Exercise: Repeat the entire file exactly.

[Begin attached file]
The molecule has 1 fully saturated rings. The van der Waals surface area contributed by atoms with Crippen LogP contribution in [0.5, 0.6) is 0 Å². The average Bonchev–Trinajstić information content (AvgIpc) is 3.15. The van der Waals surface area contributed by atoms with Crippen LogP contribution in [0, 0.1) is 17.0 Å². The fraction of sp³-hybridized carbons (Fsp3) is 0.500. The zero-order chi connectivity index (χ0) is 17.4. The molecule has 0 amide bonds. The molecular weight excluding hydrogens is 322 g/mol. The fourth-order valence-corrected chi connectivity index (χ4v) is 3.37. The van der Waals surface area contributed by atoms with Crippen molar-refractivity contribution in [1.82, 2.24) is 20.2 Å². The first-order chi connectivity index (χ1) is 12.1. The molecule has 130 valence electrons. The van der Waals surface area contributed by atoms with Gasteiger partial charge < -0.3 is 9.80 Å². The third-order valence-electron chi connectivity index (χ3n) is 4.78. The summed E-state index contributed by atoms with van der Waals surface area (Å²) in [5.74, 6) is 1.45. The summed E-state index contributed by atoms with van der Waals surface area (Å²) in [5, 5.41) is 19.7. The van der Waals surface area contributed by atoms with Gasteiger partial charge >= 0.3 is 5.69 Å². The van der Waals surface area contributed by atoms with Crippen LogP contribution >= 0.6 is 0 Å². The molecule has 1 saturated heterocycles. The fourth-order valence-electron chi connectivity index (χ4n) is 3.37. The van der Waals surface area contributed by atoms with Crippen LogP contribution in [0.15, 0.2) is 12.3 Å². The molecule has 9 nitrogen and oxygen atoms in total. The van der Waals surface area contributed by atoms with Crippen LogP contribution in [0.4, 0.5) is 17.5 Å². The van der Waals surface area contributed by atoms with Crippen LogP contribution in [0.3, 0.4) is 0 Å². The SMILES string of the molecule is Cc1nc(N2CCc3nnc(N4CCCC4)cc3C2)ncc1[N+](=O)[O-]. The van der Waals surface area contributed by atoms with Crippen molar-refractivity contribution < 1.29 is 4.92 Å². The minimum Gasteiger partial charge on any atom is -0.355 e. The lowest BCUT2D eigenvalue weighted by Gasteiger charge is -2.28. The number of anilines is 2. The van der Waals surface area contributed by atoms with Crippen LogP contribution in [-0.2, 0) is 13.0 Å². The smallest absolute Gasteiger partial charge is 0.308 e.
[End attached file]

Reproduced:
The molecule has 1 fully saturated rings. The van der Waals surface area contributed by atoms with Crippen LogP contribution in [0.5, 0.6) is 0 Å². The average Bonchev–Trinajstić information content (AvgIpc) is 3.15. The van der Waals surface area contributed by atoms with Crippen LogP contribution in [0, 0.1) is 17.0 Å². The fraction of sp³-hybridized carbons (Fsp3) is 0.500. The zero-order chi connectivity index (χ0) is 17.4. The molecule has 0 amide bonds. The molecular weight excluding hydrogens is 322 g/mol. The fourth-order valence-corrected chi connectivity index (χ4v) is 3.37. The van der Waals surface area contributed by atoms with Crippen molar-refractivity contribution in [1.82, 2.24) is 20.2 Å². The first-order chi connectivity index (χ1) is 12.1. The molecule has 130 valence electrons. The van der Waals surface area contributed by atoms with Gasteiger partial charge < -0.3 is 9.80 Å². The third-order valence-electron chi connectivity index (χ3n) is 4.78. The summed E-state index contributed by atoms with van der Waals surface area (Å²) in [5.74, 6) is 1.45. The summed E-state index contributed by atoms with van der Waals surface area (Å²) in [5, 5.41) is 19.7. The van der Waals surface area contributed by atoms with Gasteiger partial charge >= 0.3 is 5.69 Å². The van der Waals surface area contributed by atoms with Crippen LogP contribution >= 0.6 is 0 Å². The molecule has 1 saturated heterocycles. The fourth-order valence-electron chi connectivity index (χ4n) is 3.37. The van der Waals surface area contributed by atoms with Crippen LogP contribution in [0.15, 0.2) is 12.3 Å². The molecule has 9 nitrogen and oxygen atoms in total. The van der Waals surface area contributed by atoms with Crippen LogP contribution in [0.4, 0.5) is 17.5 Å². The van der Waals surface area contributed by atoms with Crippen LogP contribution in [0.3, 0.4) is 0 Å². The SMILES string of the molecule is Cc1nc(N2CCc3nnc(N4CCCC4)cc3C2)ncc1[N+](=O)[O-]. The van der Waals surface area contributed by atoms with Crippen molar-refractivity contribution < 1.29 is 4.92 Å². The minimum Gasteiger partial charge on any atom is -0.355 e. The lowest BCUT2D eigenvalue weighted by Gasteiger charge is -2.28. The number of anilines is 2. The van der Waals surface area contributed by atoms with Crippen LogP contribution in [-0.2, 0) is 13.0 Å². The smallest absolute Gasteiger partial charge is 0.308 e.